The latest reports on Greek workers’ income make dismal reading.
More than one in three Greeks is at risk of poverty and social exclusion - the highest rate in the Eurozone and second-highest rate in the EU after Romania and Bulgaria (40pc) - the latest Eurostat figures reveal.
This is partly because of unemployment, which remains stubbornly high after an eight-year recession. By the official figures it stands at 23 percent, but a Labour Institute report, which also takes underemployment into account, puts it at 28 percent (compared to the Eurozone’s 9 percent).
The Labour Institute also highlights the second reason for Greek poverty risk: the fact that people are simply being poorly paid. Due to the weakness of the Greek recovery, new jobs are almost entirely part time, and underpaid. A third of full-time workers and one in four part-time workers are being paid an average of €397 euros, even less than minimum wage €431 per month) which is roughly the statistical poverty level (and this is already defined as a very low €4,500 per annum in Greece, compared to, say, €12,765 in Germany).
The Institute, Greece's main labour think-tank, blames low rates of investment. Given current rates, it says, Greek employment would reach pre-recession levels in 2033.
These readings underline how the medicine of austerity is still failing to produce notable results in Greece, long after Spain and Portugal graduated from their programmes and are now achieving higher rates of growth than the Eurozone average, while Ireland is approaching zero rates of unemployment.
It is true that thanks to austerity, Greece balanced its budget in 2014, but the recession produced by public spending cuts only ended this year, and the recovery is in the order of 0.8pc of GDP in the second quarter, failing to meet predictions of 2.7pc growth.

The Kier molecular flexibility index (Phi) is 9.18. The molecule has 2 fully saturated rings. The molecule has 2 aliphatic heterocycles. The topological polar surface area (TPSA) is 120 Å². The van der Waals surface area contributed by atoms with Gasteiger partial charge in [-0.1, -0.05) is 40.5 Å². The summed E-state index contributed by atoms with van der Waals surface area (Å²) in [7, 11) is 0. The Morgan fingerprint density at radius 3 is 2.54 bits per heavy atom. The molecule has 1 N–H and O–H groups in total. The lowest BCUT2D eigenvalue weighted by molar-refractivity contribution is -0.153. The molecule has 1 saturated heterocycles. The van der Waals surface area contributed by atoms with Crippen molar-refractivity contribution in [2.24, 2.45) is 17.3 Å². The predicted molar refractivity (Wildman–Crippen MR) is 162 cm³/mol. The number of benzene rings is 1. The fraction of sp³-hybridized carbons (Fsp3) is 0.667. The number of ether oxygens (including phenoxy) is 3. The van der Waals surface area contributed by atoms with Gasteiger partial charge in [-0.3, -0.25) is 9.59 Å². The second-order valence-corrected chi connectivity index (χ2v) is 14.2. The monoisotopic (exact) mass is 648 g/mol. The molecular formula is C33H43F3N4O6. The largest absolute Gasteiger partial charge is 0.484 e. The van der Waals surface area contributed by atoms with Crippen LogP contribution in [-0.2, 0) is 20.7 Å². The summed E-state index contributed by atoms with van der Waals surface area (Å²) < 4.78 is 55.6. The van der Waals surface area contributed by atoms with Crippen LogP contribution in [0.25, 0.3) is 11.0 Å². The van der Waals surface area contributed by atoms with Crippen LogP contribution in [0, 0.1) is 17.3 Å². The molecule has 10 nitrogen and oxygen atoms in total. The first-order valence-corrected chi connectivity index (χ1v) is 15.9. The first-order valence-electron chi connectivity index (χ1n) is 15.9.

Why is this? Partly because the Greek recession was deeper than those of other programme countries, wiping a quarter of the economy out; and partly because the Greek debt is known to be unsustainable, frightening investors away, and the Eurozone has been slow to reschedule it. But the answer also lies in the reluctance of Greek governments to challenge vested interests (with the exception of the Piraeus Port Authority, all of Greece’s major privatisations went to oligarchs), build an effective tax enforcement mechanism (the government’s conservative estimate of tax evasion from fuel smuggling, for instance, is €1bn), or to stimulate investment, exports and job creation.
This last is the most complex problem. It is partly due to the fact that banks cannot finance enterprise, because they have enormous levels of non-performing loans after years of dithering on governments’ part on how to dispose of these. Then there is the reluctance of governments to simplify procedures for opening and closing businesses, licensing and permitting, because that would involve staff cuts in the state – the country’s most influential client base. Third, there is the impossibility of offering tax cuts to businesses and consumers, because the combination of a bloated state and inefficient tax collection machinery mean high taxes for all. And finally there is the inability of most Greek politicians to comprehend how money is made, because few of them have worked in the private sector.